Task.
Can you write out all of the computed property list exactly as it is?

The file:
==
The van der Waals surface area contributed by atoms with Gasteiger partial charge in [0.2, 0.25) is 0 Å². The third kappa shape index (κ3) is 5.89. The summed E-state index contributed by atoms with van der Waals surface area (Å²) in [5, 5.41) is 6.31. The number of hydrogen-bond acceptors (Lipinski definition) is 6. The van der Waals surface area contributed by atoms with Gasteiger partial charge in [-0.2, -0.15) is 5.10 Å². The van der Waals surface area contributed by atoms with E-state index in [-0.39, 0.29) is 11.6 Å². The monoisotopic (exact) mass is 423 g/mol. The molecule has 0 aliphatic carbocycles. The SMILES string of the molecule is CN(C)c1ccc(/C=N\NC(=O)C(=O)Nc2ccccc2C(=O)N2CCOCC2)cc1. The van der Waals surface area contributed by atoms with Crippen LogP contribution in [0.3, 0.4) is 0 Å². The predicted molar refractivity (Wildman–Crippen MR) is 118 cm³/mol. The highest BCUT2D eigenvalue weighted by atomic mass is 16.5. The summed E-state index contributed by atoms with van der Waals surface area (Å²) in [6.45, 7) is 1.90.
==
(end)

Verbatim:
The van der Waals surface area contributed by atoms with Gasteiger partial charge in [0.2, 0.25) is 0 Å². The third kappa shape index (κ3) is 5.89. The summed E-state index contributed by atoms with van der Waals surface area (Å²) in [5, 5.41) is 6.31. The number of hydrogen-bond acceptors (Lipinski definition) is 6. The van der Waals surface area contributed by atoms with Gasteiger partial charge in [-0.2, -0.15) is 5.10 Å². The van der Waals surface area contributed by atoms with E-state index in [-0.39, 0.29) is 11.6 Å². The monoisotopic (exact) mass is 423 g/mol. The molecule has 0 aliphatic carbocycles. The SMILES string of the molecule is CN(C)c1ccc(/C=N\NC(=O)C(=O)Nc2ccccc2C(=O)N2CCOCC2)cc1. The van der Waals surface area contributed by atoms with Crippen LogP contribution in [0.3, 0.4) is 0 Å². The predicted molar refractivity (Wildman–Crippen MR) is 118 cm³/mol. The highest BCUT2D eigenvalue weighted by atomic mass is 16.5. The summed E-state index contributed by atoms with van der Waals surface area (Å²) in [6.45, 7) is 1.90.